Table Ale #2

The first attempt at a table ale was underwhelming but provided enough substance to build upon for the next iteration. I typically try to limit the number of changes in subsequent batches to one or two (tops), but for this second version I implemented (gasp!) six:

  1. Higher mash temperature (increase FG and body)
  2. Lower fermentation temperature (decrease phenols)
  3. More wheat/oats (increase haze)
  4. Altered water profile (add creamy mouthfeel)
  5. More hops (increase bitterness)
  6. Double dry hop (enhanced hop aroma)

table ale #2 fermentationMy house yeast strain is very saison-esque, which is great for the yeast forward farmhouse ale, but not so much for a hoppy session ale. But in the spirit of farmhouse brewing, I wanted to use a single foraged strain for all my beers. To overcome the yeast’s high attenuation, I mashed at an absurbly high temperature (160°F) after reading about Bertus Brewery‘s workaround to increasing body in his Micro Pale Ale. To reduce the phenols from the yeast, I lowered fermentation temperature from 72°F to 66°F. After achieving a near-perfect level of haziness in Farmhouse Ale #1 and #2, I (roughly) mirrored those adjunct percentages in this malt bill in hopes of capturing that signature New England haze. In addition to the higher mash temperature, I changed the water profile from Bru’n Water’s Yellow Bitter to a NE IPA version (Braufessor’s high chloride profile) since the high chloride/low sulfate ratio is believed to give beer from breweries like Hill Farmstead that soft, pillowy mouthfeel. And last, but not least, I added more hops throughout the entire brewing process to increase bitterness and aroma.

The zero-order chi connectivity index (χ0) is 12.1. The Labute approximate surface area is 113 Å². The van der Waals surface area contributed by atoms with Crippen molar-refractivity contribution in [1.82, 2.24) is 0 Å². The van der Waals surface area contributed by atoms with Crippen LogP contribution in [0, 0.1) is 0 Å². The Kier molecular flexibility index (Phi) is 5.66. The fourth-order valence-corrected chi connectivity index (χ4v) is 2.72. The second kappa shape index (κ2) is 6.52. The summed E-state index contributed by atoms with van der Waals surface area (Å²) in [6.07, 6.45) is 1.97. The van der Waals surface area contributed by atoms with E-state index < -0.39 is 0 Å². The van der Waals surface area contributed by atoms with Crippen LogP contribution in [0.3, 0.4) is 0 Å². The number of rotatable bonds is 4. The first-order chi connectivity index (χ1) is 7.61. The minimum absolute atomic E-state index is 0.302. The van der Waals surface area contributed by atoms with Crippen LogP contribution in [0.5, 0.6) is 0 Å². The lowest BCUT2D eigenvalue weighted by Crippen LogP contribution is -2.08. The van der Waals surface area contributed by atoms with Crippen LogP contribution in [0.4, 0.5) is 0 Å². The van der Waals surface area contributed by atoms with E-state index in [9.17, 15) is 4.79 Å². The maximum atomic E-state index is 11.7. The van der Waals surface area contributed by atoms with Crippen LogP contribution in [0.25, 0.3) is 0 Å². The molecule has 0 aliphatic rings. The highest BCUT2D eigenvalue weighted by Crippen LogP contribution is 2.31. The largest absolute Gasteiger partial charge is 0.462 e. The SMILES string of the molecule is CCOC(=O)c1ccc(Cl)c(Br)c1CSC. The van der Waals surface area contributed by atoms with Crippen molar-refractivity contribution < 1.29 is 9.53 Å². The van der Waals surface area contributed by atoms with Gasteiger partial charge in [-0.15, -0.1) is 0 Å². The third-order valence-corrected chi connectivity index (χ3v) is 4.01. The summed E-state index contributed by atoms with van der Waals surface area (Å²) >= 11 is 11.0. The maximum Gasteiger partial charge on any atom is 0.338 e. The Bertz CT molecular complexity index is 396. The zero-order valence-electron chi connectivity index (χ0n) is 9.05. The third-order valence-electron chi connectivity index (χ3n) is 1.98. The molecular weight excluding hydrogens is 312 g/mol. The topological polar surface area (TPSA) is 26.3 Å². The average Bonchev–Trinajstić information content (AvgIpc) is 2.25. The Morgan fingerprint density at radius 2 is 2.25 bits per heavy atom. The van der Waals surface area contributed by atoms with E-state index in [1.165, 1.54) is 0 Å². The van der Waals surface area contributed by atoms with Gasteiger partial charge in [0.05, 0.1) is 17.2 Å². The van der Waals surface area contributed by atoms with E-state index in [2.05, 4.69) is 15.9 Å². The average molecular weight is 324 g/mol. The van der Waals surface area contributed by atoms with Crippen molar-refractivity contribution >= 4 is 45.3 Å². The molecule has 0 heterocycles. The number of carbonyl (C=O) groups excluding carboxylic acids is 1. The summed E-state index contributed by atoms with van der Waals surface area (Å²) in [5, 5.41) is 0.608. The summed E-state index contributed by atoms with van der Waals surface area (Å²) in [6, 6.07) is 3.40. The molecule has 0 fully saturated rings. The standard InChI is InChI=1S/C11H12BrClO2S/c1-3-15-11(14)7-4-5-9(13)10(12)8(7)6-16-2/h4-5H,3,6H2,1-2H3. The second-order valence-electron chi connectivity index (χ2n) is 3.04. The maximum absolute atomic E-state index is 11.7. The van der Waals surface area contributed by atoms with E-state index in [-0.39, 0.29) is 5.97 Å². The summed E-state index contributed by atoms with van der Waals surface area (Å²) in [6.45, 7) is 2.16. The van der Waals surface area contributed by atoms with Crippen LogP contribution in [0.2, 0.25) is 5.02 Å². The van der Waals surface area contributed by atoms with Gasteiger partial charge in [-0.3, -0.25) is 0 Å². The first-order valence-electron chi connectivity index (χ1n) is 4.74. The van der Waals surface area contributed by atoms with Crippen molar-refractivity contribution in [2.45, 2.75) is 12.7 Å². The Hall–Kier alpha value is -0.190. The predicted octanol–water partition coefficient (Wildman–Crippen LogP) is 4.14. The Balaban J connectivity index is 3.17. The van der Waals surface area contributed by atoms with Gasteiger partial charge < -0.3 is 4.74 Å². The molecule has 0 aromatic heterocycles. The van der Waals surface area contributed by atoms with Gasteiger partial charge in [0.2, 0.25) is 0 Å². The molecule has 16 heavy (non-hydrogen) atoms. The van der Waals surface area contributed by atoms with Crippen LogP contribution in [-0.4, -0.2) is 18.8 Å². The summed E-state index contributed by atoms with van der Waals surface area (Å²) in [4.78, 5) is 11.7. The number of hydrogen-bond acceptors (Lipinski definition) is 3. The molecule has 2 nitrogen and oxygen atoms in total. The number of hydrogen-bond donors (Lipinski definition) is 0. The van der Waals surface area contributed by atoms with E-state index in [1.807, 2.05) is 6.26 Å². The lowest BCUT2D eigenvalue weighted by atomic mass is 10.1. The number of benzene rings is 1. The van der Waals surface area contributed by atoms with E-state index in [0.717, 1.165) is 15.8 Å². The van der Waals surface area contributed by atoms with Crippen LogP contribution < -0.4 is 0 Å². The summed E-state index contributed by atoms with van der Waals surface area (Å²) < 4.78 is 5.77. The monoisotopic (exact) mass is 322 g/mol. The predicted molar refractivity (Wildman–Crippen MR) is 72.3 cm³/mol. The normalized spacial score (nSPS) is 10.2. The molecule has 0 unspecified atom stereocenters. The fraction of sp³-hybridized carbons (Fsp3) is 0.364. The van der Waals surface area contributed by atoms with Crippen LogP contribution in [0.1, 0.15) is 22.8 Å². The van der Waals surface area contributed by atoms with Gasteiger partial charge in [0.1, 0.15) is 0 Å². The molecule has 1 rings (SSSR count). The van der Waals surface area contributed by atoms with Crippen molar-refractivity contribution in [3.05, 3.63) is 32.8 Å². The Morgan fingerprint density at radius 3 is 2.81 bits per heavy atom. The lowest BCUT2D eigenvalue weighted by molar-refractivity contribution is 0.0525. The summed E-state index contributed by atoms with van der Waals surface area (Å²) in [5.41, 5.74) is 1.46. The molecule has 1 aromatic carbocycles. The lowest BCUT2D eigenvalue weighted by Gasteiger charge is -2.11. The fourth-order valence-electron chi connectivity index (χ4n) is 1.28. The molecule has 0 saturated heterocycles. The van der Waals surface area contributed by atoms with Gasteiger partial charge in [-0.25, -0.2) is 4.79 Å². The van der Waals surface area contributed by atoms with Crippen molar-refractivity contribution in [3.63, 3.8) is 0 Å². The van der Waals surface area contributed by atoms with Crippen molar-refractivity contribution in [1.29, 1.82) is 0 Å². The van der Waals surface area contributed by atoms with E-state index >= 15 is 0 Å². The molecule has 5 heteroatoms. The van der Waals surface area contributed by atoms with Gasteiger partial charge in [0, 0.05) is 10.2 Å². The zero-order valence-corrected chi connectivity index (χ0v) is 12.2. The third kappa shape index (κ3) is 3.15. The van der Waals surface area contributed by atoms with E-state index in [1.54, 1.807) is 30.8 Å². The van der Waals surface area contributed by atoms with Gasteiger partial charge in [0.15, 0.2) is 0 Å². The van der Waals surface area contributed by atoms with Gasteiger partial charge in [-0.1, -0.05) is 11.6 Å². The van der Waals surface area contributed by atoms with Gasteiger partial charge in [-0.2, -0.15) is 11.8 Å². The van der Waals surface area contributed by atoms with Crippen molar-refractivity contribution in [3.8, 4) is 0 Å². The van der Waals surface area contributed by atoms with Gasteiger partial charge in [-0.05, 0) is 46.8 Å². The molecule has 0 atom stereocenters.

In addition to the above changes, I also split the batch four-ways and dosed each fermentor with a different dry hop (Cascade, Centennial, Rakau, and blend of all three). Needless to say, this recipe was a major overhaul.

Table Ale #2

Style: 28A – Brett Beer

Description: A low alcohol, light-bodied, straw-colored, dry, refreshing, and hop-forward grisette-inspired session beer.

Batch size: 10 gallons
OG: 1.040
FG:  1.006
Efficiency: 90%
ABV: 4.5%
IBU: 39
SRM: 2


27% Domestic pilsner (Canada) @ Mash
27% Domestic pale (Great Western) @ Mash
23% Domestic white wheat (Canada) @ Mash
23% Domestic flaked oats @ Mash

37 IBU Centennial pellets @ FWH
11 IBU Rakau pellets @ 0
8 IBU Cascade pellets @ 0
10 IBU Centennial pellets @ 0
0.2 oz/gal dry hop pellets (Cascade, Centennial, Rakau, or blend of all three) @ day 7
0.2 oz/gal dry hop pellets (Cascade, Centennial, Rakau, or blend of all three) @ day 10

House yeast

Water treatment: NE IPA water profile
Mash technique: Infusion @ 160°F for 60 minutes
Kettle volume: 12.5 gallons
Boil duration: 60 minutes
Whirlpool duration: 30 minutes @ 176°F
Final volume: 10 gallons
Fermentation temp: 66°F
Notes: Brewed with Flynn on 2/10/2016. Measured pH values of 5.32/5.59/5.96/5.7/5.89 (mash/2nd run/3rd run/preboil/postboil).

OG was spot on at 1.039. No oxygen. Fermentation started at 66°F.

Single dry-hop only, due to work travel. Dry hopped with 1.5 oz/gal (4.5 oz total) of Cascade, Centennial, Rakau, and blend of all three for 72 hours (one dry hop per fermentor).

Moved to kegs on 2/26/2016 for 1.5 weeks. Final gravity was 1.006 and final pH was 4.36.

Tasting notes from 3/27/2016.

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